Retailers can learn a lot from the hospitality industry
Through a special arrangement, presented here for discussion is a summary of a current article from Retail Customer Experience, a daily news portal devoted to helping retailers differentiate the shopping experience.
I recently bought a new house, a purchase accompanied by several trips to a home improvement retailer. It was the same retailer each time, but each trip was dramatically different.
During one of my first stops, I asked an associate where to find a certain item. He pointed in a general direction and gave me the aisle number, and I went on my way, only to end up more lost than when I started.
At the same store on a later date, I asked a different associate the same question for a different item. She promptly walked me across the entire store and led me exactly to it. It was completely unexpected and I was amazed by her willingness to go the extra mile (or at least 50 steps).
It’s experiences like these that underscore how incredibly low the bar is in retail customer service. Fulfilling even the most basic aspects of customer service has become a cause for celebration.
In my opinion, two factors are driving this inconsistent customer experience:
Overemphasis on value: Because consumers are so empowered and price-conscious today, retailers have slashed prices to drive shoppers into their stores. This pursuit to the bottom, however, neglects the service component once customers are inside. It’s not enough to have one designated employee in charge of "being friendly and helpful" as shoppers enter. This desire to help should be instilled in every worker.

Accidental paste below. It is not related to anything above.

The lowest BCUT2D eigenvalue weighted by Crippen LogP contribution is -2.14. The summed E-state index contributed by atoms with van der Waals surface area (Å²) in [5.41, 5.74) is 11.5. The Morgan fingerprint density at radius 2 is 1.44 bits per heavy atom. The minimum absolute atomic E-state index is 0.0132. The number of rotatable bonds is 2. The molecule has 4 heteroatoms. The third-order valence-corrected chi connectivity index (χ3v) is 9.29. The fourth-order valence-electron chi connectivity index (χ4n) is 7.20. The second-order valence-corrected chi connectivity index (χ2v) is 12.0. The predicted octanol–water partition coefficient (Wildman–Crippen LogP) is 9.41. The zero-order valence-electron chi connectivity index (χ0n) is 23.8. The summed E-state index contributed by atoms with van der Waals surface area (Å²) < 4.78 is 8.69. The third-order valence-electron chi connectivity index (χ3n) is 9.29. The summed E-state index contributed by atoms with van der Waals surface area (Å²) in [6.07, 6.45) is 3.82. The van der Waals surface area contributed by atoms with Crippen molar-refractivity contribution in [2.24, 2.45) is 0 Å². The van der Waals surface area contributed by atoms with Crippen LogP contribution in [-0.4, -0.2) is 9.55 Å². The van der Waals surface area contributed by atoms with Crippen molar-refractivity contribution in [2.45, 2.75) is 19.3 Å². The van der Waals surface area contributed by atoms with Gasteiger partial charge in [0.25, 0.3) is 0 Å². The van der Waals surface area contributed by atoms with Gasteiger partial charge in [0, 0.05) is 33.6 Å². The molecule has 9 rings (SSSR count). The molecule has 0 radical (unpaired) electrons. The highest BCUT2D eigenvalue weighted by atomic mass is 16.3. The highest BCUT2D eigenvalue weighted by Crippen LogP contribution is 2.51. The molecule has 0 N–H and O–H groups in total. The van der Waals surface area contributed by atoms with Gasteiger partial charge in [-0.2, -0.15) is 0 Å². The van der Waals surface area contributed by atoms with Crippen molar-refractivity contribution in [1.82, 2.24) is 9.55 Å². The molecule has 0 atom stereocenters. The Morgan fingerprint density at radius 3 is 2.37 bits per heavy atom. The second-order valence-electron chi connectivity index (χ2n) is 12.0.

Overemphasis on efficiency: Associates are trained to maximize efficiency in all aspects of their work: to stock shelves as quickly as possible, funnel a steady stream of customers through the cash register, and so on. An unintended but frequent outcome of this approach is that the customer’s needs take a backseat. The customer almost becomes a conflict of interest: "If I have to help you, I’ll be distracted from finishing mopping the floor before my break."
Retailers would do well to borrow from hotels’ playbooks. The staff at every Marriott or Holiday Inn, maintenance, housekeeping the concierge desk, etc., have all been trained to reach out and connect with guests. They make a human effort to make guests feel welcome.
Transforming culture simply requires a shift in focus, where friendliness and helpfulness are emphasized as much as productivity and efficiency. Invite frontline employees to enjoy the "distraction" of helping customers out.
Is the overemphasis on value and efficiency at the core of why customer service levels at retailers are shoddy or at least erratic? Can retailers learn from their counterparts in the hospitality industry?